If I tell you I’m not tired of this matter of greed and corruption that dogs our every action in this country, I’d be lying. We scream and shout for change and a better Nigeria, but everything just seems tore up from the floor up, and everybody is playing everybody maga – from the gateman to the Officer-In-Charge (Test Administration) of WAEC, apparently.
You see, ladies and gentlemen, a philanthropist by the name of Tosin Sanusi, CEO Edubox, wrote a letter to the West African Examination Council (WAEC) requesting a list of the best students for the academic year ending 2014/2015 as this organisation sought to reward the students for their outstanding performance in academia. You know – a little nod of appreciation, perhaps monetary reward or even a scholarship.
As I would imagine that collating just such a list of names should be among WAEC’s chief interests, this seemed a logical starting point for Edubox to make. If anything, the only concern I would have had is to wonder why a quick Google search did not even make this public information.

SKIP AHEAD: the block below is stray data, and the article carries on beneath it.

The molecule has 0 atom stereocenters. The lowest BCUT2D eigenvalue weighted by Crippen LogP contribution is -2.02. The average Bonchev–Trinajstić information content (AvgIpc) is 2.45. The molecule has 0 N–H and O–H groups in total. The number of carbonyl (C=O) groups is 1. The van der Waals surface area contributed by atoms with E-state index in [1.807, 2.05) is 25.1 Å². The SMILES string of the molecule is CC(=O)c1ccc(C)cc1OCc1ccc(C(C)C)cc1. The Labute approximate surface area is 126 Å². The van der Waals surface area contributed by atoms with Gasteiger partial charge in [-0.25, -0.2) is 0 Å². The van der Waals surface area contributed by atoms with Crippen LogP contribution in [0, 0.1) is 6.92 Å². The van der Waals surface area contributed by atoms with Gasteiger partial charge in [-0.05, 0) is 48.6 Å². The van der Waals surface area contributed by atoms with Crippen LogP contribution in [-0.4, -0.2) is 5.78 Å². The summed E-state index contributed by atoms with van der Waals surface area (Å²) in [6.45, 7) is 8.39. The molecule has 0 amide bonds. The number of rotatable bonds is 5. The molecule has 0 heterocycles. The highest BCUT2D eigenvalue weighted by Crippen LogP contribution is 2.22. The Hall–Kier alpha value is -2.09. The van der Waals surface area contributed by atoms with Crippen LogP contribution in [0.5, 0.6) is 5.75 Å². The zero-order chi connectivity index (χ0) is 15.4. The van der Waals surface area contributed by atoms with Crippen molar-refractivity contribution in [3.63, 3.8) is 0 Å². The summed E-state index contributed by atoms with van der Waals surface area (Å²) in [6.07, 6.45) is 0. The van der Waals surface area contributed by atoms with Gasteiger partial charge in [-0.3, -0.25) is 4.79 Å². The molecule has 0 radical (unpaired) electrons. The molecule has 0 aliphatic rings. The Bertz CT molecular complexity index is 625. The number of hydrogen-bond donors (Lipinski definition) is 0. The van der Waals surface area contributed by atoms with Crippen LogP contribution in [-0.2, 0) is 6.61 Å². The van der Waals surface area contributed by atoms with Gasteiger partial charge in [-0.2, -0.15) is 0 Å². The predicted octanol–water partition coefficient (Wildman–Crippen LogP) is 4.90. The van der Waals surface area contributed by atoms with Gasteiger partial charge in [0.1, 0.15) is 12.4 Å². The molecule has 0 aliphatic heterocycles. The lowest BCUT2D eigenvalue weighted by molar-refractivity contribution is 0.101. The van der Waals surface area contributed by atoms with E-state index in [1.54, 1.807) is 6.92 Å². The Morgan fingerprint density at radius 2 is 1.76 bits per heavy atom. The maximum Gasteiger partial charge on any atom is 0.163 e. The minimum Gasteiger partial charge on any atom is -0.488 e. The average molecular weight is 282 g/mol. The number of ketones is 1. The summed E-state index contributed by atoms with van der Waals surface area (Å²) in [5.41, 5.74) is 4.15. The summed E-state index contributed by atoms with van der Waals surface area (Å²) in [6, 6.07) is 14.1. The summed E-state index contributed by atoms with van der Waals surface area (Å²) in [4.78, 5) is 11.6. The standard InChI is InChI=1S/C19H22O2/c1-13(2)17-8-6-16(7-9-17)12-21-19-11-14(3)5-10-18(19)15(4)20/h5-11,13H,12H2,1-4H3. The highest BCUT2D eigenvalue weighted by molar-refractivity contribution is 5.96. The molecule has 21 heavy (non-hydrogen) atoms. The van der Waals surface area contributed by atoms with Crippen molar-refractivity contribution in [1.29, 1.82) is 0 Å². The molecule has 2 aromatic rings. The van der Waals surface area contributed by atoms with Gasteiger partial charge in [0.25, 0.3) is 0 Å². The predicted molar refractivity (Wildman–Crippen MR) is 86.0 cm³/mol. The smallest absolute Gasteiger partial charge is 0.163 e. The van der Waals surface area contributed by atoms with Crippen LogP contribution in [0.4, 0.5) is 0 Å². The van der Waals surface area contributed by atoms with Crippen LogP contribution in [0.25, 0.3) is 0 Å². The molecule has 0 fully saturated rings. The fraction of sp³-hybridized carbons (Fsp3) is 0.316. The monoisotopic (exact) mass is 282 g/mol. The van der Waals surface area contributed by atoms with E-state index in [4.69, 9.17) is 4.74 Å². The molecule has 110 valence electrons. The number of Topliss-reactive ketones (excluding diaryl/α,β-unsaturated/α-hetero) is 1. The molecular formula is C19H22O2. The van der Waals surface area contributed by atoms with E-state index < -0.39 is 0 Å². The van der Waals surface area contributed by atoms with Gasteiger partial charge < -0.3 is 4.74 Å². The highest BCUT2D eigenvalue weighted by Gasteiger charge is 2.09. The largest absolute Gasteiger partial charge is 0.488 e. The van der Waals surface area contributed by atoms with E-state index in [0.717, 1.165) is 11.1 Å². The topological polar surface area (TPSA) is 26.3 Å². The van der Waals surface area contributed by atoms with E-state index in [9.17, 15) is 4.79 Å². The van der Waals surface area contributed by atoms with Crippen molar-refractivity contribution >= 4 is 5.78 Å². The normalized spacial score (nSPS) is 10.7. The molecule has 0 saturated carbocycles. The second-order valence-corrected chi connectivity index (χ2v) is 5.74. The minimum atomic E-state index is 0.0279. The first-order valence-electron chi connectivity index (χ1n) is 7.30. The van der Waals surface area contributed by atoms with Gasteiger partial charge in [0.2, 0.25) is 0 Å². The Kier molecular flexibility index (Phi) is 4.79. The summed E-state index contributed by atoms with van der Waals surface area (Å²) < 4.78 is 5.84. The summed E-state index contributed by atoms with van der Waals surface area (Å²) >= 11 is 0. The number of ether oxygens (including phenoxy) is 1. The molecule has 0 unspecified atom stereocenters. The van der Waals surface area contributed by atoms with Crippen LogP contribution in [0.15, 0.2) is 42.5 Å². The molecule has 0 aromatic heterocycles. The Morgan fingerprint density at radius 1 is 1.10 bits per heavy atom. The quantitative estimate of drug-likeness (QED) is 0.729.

At most, I would have expected a small admin fee for the courier of this information (I would imagine it would contain sensitive information about school, address or some other form of contact details for these kids).
WAEC, however, obviously thought Christmas had come because they responded with this letter below:
Yes, folks. You read that right. ₦1.85m.
The cheek of this man. The absolute brass balls on him to demand more than those kids were probably going to get from the organisation anyway.
At first, I thought: wait, you’ll see WAEC come out and deny all knowledge of this letter and claim that it didn’t come from their offices.
And then I thought you know what? They won’t even bother their pretty little heads over trying to deny it. Dr Dacosta is probably somewhere reading all this uproar and thinking “Wetin happen? Did I stutter? I say this list is ₦1.85m. Abi you think it’s because of you I come to work everyday? You people should see me see trouble o!”
Because that is where we are now. While other nations are awarding teachers and students alike in a bid to strengthen education, we are ripping the very fabric of young hearts apart.
We are fearlessly corrupt. We are remorseless thieves. The ease with which we call “million” and “trillion” has now made broad daylight robbery permissible and even justified.
There are some that will still say it is wrong though, and we are one of them.
For shame, WAEC. For shame.
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